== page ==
As promised…my list of must-see movies! Hope they strike a chord with you too 🙂
A Room with a View
This is my favourite movie EVER. To be honest, I’m not sure why – I just love the characters and the unexpected love story. My one regret when I was in Italy is that we didn’t have time to go to Florence – I will get there one day and ask for a room with a view, a’ la Lucy Honeychurch.
Anne of Green Gables
The adaptation is just a hair’s breadth away from being as wonderful as the book. I can – and do – watch this over and over again, and can’t wait to share it with Little Miss.
An American Werewolf in Paris
My taste in movies is even more eclectic then my taste in books. This horror-comedy is really funny – the scene where the head appears in a plate of fish is hilarious.
Not enough people have seen this movie! It is an absolute gem, and stars Kate Beckinsale before she was famous. It’s charming and funny and romantic and sweet – a winner.
Much Ado About Nothing
This adaptation of Shakespeare’s play (incidentally, my favourite of all his plays) is perfectly cast, which is what makes it so wonderful. The playfulness of the text comes to life; the opposites-attract premise of the story is just delightful.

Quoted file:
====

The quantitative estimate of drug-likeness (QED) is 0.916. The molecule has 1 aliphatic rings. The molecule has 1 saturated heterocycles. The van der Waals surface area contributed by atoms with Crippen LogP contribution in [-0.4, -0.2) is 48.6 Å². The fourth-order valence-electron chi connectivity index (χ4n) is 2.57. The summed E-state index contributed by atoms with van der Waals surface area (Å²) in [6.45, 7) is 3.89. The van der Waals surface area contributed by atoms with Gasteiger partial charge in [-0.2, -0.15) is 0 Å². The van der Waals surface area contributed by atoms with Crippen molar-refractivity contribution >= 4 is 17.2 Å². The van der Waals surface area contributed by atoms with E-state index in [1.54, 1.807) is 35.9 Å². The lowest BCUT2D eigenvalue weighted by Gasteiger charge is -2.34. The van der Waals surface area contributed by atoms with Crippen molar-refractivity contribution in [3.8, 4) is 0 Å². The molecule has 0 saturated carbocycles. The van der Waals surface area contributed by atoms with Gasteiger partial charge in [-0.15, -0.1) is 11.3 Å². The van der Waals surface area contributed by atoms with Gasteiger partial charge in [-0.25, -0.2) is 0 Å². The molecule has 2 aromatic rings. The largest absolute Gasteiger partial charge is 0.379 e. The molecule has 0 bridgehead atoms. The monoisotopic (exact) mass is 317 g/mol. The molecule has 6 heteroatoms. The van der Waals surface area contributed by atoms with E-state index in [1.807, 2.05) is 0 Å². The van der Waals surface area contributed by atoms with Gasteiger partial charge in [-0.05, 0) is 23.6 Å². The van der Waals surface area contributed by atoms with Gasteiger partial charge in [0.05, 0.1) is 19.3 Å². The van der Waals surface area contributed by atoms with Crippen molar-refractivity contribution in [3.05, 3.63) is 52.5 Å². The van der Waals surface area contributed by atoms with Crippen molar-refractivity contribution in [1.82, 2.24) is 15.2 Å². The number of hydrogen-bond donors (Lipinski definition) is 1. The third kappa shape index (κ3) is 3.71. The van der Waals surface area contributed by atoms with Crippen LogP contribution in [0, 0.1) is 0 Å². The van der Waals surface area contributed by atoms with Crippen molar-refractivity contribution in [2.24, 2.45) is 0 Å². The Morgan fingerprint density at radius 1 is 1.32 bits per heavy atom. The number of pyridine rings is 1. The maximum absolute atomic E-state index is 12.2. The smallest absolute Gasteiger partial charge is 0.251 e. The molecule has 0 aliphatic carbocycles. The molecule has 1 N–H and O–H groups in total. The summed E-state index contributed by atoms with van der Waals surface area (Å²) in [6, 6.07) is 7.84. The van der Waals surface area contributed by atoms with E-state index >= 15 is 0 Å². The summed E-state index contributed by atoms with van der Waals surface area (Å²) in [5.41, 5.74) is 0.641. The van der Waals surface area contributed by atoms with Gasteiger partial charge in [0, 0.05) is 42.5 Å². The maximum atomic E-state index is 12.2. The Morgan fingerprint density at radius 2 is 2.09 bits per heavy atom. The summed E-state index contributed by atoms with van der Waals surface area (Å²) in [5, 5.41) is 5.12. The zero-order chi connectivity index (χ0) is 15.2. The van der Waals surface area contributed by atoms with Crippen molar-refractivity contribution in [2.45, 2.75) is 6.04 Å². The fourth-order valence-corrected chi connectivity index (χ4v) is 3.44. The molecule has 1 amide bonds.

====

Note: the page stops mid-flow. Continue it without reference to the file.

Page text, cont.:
I found this movie really astounding. It was darkly beautiful; I couldn’t get it out of my head for days. Challenging and confronting.
Another disturbing movie that is absolutely brilliant; Australian cinema at its best. The complexity of the relationships is dealt with in such a thoughtful and truthful way. Beautiful, uplifting and harrowing at the same time.
Lord of the Rings trilogy
The gorgeous scenery and actors (Viggo Mortensen – sigh) as well as the cinematography really capture the essence of Tolkien’s world. This is one of those rare occasions where I enjoyed the movies more than the books.
I find it hilarious that my gorgeous mother, who wouldn’t let me watch Young Talent Time or play with Barbies, was fine with me watching this Alfred Hitchcock frightener at the tender age of 12. I think it was because it is a classic. And it really is – there’s a reason why the shower scene is infamous! Psycho is the perfect example of how sometimes less can be more.
Look Both Ways
A lovely Australian film, with the wonderful William McInnis. Moving and sweet.
The Princess Bride
Everybody in the world simply must see this movie. Funny, magical, romantic, touching – a swashbuckling adventure with heart. The music is also beautiful – I walked down the aisle to the instrumental version of the theme song, “Storybook Love”.